GREEN RANT: Why is it so Hard to Find Eco Clothing for Boys?

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Don’t you have better things to complain about?

If you’re an adult with tons of options or a parent of a baby or toddler, finding sustainable clothing is no big deal because stores cater to your needs. Finding eco-clothing IS a huge deal to me though because I have a 12 year old son and we have almost zero options. My son and I work hard to buy green products, use reusable water bottles, eat organic and recycle, so why shouldn’t my son get the same green clothing options as everyone else? Doesn’t it seem odd to encourage your kid to be green when he can’t even dress green? Plus, clearly sustainable clothing is better if your family’s goal is to live green. Every eco-clothing company website out there spits out pages of information about why you should wear organic, hemp, bamboo or another eco-material vs. conventional. Eco-clothing companies boast about their commitment to environmentally sound production, Fair Trade, safe water-based inks and so much more that your head will spin. None of their claims are false either. Eco-friendly clothing is better for people, the planet and the workplace environment.

Yet, if eco-friendly clothing is so awesome, why aren’t eco-companies committed to offering clothing for kids past the toddler age? It’s like sustainable clothing companies think boys deserve clothing until about age 8 then should run around naked until they hit adulthood, unless they want to wear clothing that’s swimming in chemicals and made with zero ethics. I have no idea where sustainable clothing companies got the brilliant idea to offer clothing to just three age groups – baby, toddler and adults, I just know that they do and it’s extremely frustrating to know that kids 10 to teen matter so little to the eco-clothing companies of the world.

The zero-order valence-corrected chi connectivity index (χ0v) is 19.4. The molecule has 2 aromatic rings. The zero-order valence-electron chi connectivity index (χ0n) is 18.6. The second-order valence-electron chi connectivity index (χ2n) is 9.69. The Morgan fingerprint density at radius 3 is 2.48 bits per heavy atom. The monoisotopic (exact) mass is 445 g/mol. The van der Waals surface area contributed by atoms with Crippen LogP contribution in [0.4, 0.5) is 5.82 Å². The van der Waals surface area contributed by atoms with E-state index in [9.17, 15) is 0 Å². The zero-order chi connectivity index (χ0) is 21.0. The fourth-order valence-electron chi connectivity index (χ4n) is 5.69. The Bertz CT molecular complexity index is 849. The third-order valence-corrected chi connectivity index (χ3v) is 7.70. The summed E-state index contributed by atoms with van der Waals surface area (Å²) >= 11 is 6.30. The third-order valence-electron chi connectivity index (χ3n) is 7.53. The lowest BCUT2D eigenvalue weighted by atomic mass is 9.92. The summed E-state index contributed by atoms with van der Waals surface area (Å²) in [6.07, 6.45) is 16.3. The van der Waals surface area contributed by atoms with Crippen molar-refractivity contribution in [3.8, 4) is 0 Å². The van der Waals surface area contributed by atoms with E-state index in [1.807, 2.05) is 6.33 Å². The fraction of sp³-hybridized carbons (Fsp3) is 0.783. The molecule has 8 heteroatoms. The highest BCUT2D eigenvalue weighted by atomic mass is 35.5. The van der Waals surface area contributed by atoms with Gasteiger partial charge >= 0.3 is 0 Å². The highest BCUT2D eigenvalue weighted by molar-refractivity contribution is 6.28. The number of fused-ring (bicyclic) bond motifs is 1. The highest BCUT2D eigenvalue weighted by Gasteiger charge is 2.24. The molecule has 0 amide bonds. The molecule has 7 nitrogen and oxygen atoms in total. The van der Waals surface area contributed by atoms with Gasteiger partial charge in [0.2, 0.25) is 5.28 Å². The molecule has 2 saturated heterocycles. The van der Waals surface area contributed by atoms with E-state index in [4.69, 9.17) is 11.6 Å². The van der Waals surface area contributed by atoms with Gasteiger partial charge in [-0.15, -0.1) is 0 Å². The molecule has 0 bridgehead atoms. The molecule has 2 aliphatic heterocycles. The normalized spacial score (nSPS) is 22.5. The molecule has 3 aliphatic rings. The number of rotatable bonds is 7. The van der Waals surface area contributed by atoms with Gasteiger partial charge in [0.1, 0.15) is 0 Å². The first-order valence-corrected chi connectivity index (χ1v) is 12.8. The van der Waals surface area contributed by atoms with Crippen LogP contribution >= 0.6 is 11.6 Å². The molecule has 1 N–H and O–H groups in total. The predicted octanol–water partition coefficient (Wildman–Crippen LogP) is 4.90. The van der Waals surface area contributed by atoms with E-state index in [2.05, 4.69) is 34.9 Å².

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Is there anything parents of boys can do?

I’ve been complaining about this on and off for years, and no one listens to little old me. However, if parents band together, sometimes amazing things happen – like pink slime gets banned from schools. Send sustainable clothing companies letters, call or email and tell them you have a son age 8 to 18 who would like sustainable clothing. You can also blog about it, or post complaints on companies Facebook pages and Twitter accounts. Be sure to be specific when complaining to clothing companies. When I’ve been lucky enough to come across organic tees for boys aged 10+ they usually have big cartoonish animal designs or silly logos plastered across them or come in little kid pastel colors. I’ve got two tweens and one teen living at my house, all of them with many friends, and I know for a fact that older kids and teens do not want pastel toddler clothing in bigger sizes, they want clothes that are cool and match their age. My son, for instance, understands the benefits of eco-clothing, and he’s willing to go green, but his rational doesn’t expand to the point where he’s willing to wear a pastel shirt with a friendly smiling elephant on it. He wants the kinds of tees they have at “cool” shops, like Threadless or Exit Real World.

Also point out to companies that you’d like affordable sustainable clothing. Eco-clothing should cost a little more than conventional, for many good reasons. However, when I’ve come across clothing for older kids, it’s always insanely expensive, and not by a sensible amount, but seriously hopped up to beyond affordable unless you’re a millionaire. On the next few pages I’ve listed some of your better options when it comes to outfitting your elementary to teenage son in sustainable attire.

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